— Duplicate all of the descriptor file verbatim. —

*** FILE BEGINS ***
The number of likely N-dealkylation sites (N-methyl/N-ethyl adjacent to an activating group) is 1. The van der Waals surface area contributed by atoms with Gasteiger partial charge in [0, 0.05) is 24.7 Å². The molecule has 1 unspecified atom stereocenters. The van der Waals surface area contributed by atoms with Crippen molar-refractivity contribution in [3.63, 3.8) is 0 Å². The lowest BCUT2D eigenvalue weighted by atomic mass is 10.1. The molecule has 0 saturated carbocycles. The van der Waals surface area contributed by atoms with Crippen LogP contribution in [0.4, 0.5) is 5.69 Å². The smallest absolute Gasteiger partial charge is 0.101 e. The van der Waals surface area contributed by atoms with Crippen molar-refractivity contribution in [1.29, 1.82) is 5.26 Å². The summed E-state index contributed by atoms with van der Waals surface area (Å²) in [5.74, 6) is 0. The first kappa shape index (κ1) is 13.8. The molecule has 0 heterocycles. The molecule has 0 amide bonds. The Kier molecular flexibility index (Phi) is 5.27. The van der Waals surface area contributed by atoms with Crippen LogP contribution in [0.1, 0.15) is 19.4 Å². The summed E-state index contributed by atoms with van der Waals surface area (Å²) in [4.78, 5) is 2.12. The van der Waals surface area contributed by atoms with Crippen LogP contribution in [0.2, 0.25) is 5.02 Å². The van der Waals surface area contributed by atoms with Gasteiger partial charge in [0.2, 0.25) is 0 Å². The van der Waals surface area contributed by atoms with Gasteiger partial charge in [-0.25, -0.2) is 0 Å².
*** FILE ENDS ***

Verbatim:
The number of likely N-dealkylation sites (N-methyl/N-ethyl adjacent to an activating group) is 1. The van der Waals surface area contributed by atoms with Gasteiger partial charge in [0, 0.05) is 24.7 Å². The molecule has 1 unspecified atom stereocenters. The van der Waals surface area contributed by atoms with Crippen molar-refractivity contribution in [3.63, 3.8) is 0 Å². The lowest BCUT2D eigenvalue weighted by atomic mass is 10.1. The molecule has 0 saturated carbocycles. The van der Waals surface area contributed by atoms with Crippen LogP contribution in [0.4, 0.5) is 5.69 Å². The smallest absolute Gasteiger partial charge is 0.101 e. The van der Waals surface area contributed by atoms with Crippen molar-refractivity contribution in [1.29, 1.82) is 5.26 Å². The summed E-state index contributed by atoms with van der Waals surface area (Å²) in [5.74, 6) is 0. The first kappa shape index (κ1) is 13.8. The molecule has 0 heterocycles. The molecule has 0 amide bonds. The Kier molecular flexibility index (Phi) is 5.27. The van der Waals surface area contributed by atoms with Crippen LogP contribution in [0.1, 0.15) is 19.4 Å². The summed E-state index contributed by atoms with van der Waals surface area (Å²) in [4.78, 5) is 2.12. The van der Waals surface area contributed by atoms with Crippen LogP contribution in [0.2, 0.25) is 5.02 Å². The van der Waals surface area contributed by atoms with Gasteiger partial charge in [0.2, 0.25) is 0 Å². The van der Waals surface area contributed by atoms with Gasteiger partial charge in [-0.25, -0.2) is 0 Å².